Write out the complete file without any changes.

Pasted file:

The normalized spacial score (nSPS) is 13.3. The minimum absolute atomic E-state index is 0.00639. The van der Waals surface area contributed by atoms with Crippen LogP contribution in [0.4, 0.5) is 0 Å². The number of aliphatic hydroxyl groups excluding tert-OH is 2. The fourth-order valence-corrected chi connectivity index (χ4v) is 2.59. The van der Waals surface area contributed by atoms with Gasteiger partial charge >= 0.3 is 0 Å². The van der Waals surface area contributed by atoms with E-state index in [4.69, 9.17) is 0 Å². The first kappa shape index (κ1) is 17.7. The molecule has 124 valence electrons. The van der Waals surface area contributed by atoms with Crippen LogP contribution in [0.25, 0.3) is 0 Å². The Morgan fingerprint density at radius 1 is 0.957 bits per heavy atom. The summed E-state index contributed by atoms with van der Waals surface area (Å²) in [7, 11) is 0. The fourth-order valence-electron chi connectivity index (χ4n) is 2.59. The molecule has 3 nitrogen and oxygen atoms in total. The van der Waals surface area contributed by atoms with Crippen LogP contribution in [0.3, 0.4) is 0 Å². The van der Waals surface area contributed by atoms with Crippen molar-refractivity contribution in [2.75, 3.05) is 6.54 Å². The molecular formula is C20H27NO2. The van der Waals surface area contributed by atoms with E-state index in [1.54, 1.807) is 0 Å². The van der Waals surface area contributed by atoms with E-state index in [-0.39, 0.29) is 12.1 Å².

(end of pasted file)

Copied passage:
The normalized spacial score (nSPS) is 13.3. The minimum absolute atomic E-state index is 0.00639. The van der Waals surface area contributed by atoms with Crippen LogP contribution in [0.4, 0.5) is 0 Å². The number of aliphatic hydroxyl groups excluding tert-OH is 2. The fourth-order valence-corrected chi connectivity index (χ4v) is 2.59. The van der Waals surface area contributed by atoms with Gasteiger partial charge >= 0.3 is 0 Å². The van der Waals surface area contributed by atoms with E-state index in [4.69, 9.17) is 0 Å². The first kappa shape index (κ1) is 17.7. The molecule has 124 valence electrons. The van der Waals surface area contributed by atoms with Crippen LogP contribution in [0.25, 0.3) is 0 Å². The Morgan fingerprint density at radius 1 is 0.957 bits per heavy atom. The summed E-state index contributed by atoms with van der Waals surface area (Å²) in [7, 11) is 0. The fourth-order valence-electron chi connectivity index (χ4n) is 2.59. The molecule has 3 nitrogen and oxygen atoms in total. The van der Waals surface area contributed by atoms with Crippen LogP contribution in [0.3, 0.4) is 0 Å². The van der Waals surface area contributed by atoms with Crippen molar-refractivity contribution in [2.75, 3.05) is 6.54 Å². The molecular formula is C20H27NO2. The van der Waals surface area contributed by atoms with E-state index in [1.54, 1.807) is 0 Å². The van der Waals surface area contributed by atoms with E-state index in [-0.39, 0.29) is 12.1 Å².